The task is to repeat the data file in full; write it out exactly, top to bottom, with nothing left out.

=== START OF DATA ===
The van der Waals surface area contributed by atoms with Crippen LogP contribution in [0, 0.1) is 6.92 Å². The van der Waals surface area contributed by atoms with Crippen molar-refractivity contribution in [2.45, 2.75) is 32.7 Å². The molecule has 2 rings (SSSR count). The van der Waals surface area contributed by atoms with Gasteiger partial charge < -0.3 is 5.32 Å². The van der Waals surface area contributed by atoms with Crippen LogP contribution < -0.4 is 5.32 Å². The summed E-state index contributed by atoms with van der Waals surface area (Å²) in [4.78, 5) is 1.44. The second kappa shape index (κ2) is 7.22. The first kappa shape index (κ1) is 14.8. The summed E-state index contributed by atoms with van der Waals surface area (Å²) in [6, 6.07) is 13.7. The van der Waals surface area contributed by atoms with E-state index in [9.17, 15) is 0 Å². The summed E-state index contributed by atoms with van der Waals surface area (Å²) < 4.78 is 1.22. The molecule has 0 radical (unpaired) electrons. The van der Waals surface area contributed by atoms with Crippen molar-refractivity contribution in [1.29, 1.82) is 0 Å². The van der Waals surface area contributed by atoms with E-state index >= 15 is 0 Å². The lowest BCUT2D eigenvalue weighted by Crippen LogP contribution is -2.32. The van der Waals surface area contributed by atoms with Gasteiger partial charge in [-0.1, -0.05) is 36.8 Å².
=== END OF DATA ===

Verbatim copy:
The van der Waals surface area contributed by atoms with Crippen LogP contribution in [0, 0.1) is 6.92 Å². The van der Waals surface area contributed by atoms with Crippen molar-refractivity contribution in [2.45, 2.75) is 32.7 Å². The molecule has 2 rings (SSSR count). The van der Waals surface area contributed by atoms with Gasteiger partial charge < -0.3 is 5.32 Å². The van der Waals surface area contributed by atoms with Crippen LogP contribution < -0.4 is 5.32 Å². The summed E-state index contributed by atoms with van der Waals surface area (Å²) in [4.78, 5) is 1.44. The second kappa shape index (κ2) is 7.22. The first kappa shape index (κ1) is 14.8. The summed E-state index contributed by atoms with van der Waals surface area (Å²) in [6, 6.07) is 13.7. The van der Waals surface area contributed by atoms with E-state index in [9.17, 15) is 0 Å². The summed E-state index contributed by atoms with van der Waals surface area (Å²) < 4.78 is 1.22. The molecule has 0 radical (unpaired) electrons. The van der Waals surface area contributed by atoms with Crippen molar-refractivity contribution in [1.29, 1.82) is 0 Å². The van der Waals surface area contributed by atoms with E-state index >= 15 is 0 Å². The lowest BCUT2D eigenvalue weighted by Crippen LogP contribution is -2.32. The van der Waals surface area contributed by atoms with Gasteiger partial charge in [-0.1, -0.05) is 36.8 Å².